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Lib Dems urge Crack Down on Unregistered and Tax-dodging Landlords

Recent revelations about the property market in Newham, London have led the Leader of the Opposition and Liberal Democrat Group on Oldham Council, Cllr Howard Sykes MBE, to request an urgent review by the Council of all private landlords in the Borough in both the residential and holiday let markets.

In the review by Newham Council almost half of the private landlords in their borough were not paying tax on rental income to Her Majesty’s Revenue and Customs (the HMRC).

Reviews of the Land Registry also revealed that significant numbers of people with buy to let mortgages were not registering as landlords with the council and so were not having their properties checked for safety requirements.

In addition, the owners of many properties registered on AirBnB were not getting the required planning permission for using the whole of their premises for year-round short term letting.

Commenting Cllr Sykes said: “The situation in Oldham may be different than that of Newham, but we need an urgent review to find out.”

“The Liberal Democrats backed the introduction of an Accredited Landlord Scheme in Oldham to weed out bad landlords and to encourage good practice so we are anxious that this is not undermined by unscrupulous landlords in this borough evading the tax and council tax that is lawfully payable or avoiding safety checks.”

“By working with HMRC, Oldham Council can ensure that safety requirements are met and that the local and national taxes that are due are properly paid. This will surely help encourage our good landlords to do better and hurt those unscrupulous landlords who evade tax and cut corners, compromising the safety of tenants”.

Today, Councillor Sykes has written to Councillor Barbara Brownridge, who as the Cabinet Member for Neighbourhoods and Cooperatives has responsibility for private-sector rented housing, outlining his concerns and asking for an urgent review.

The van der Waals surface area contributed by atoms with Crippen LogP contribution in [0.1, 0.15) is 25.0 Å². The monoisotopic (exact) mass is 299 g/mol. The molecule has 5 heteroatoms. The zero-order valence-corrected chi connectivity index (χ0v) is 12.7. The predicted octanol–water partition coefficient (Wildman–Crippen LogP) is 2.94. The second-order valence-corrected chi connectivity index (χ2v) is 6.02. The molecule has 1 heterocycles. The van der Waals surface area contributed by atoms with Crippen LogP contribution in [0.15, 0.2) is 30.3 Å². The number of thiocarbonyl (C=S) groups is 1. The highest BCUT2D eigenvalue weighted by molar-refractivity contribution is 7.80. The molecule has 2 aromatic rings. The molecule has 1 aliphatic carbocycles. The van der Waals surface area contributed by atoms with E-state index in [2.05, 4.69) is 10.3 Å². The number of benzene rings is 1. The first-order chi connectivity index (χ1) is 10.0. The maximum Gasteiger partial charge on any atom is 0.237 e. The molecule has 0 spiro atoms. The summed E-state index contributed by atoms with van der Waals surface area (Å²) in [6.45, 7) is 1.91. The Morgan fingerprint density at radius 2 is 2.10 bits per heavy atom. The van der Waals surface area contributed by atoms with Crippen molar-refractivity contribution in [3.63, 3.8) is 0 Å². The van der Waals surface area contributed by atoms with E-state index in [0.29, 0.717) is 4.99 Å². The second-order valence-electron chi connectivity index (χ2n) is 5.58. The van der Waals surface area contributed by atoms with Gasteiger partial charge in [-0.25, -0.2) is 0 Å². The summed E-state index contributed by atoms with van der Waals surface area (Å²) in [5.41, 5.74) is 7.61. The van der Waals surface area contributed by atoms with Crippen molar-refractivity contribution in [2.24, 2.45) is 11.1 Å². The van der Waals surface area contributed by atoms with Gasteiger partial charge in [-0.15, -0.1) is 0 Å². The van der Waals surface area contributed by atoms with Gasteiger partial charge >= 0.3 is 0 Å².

Lib Dem Leader condemns Rail Fare Rip Off

The Leader of the Opposition and Liberal Democrat Group Leader on Oldham Council, Councillor Howard Sykes MBE, has condemned proposals to increase regulated rail fares by a further 3.6% from January 2018.

Councillor Sykes represents Oldham Council on the Transport for Greater Manchester committee.

The 3.6% fare increase is based on the Retail Prices Index inflation figure for July 2017 and is the maximum permitted, as well as the highest-increase for five years.

Councillor Sykes said: “This unwelcome news comes on top of recent announcements that Metrolink fares are likely to be hiked up significantly. At a time when workers are really feel the pinch, these fare increases may make travel for Oldham residents seeking work in other parts of Greater Manchester and beyond, unaffordable, and will discourage social mobility.”

Echoing the call of transport groups for the RPI measure to be scrapped, Councillor Sykes said: “Many workers have not had a pay increase for several years and a 3.6% rise is simply not affordable when utility and household bills are also being increased. This arbitrary measure should be scrapped and further price increases should be based upon real increases in wages and an improved performance by the railways.”

Councillor Sykes is also concerned about the impact this increase may have on our environment: “Price hikes discourage rail use and encourage passengers to get back in their cars increasing air pollution and traffic congestion – this is not good for us or for our planet.”

Boys’ Brigade Weekend – Saturday 30th September 10am – 16.30pm & Sunday 1st October 11am – 16.30pm

George Street Chapel, George St, Oldham OL1 1LS

See poster for details: Boys brigade poster mh

– Exhibition of Oldham Boys’ Brigade memorabilia
– Footage taken at
parades and camps
– Refreshments and
licensed bar available
– Exhibition of
Oldham Boys’ Brigade memorabilia
– Afternoon meal at 2pm
– ‘Drill and Drums’

Asking your views

As Liberal Democrats, we listen to your views and concerns on local and national issues.  Your views matter to us.  We are here to represent you and to achieve the best deal for Shaw and Crompton, so it is important that we understand what issues matter to you and what things can be done to keep our area a great place to live.

Please take a few minutes out of your day to fill in this survey, to let us know what matters most to you.

You can access the survey at

As always, let us know if there are any issues that need resolving in the local area and we will do our best to help with these.

Local Plan consultation – Liberal Democrat response – make sure you make your voice heard

The consultation started on 10 July and ends of 21 August.

Details of the local plan can be found at

Responses can be submitted online at or emailed to or returned by post to: Strategic Planning and Information, Economy, Skills and Neighbourhoods, Room 310, Level 3, Civic Centre, West Street, Oldham OL1 1UH.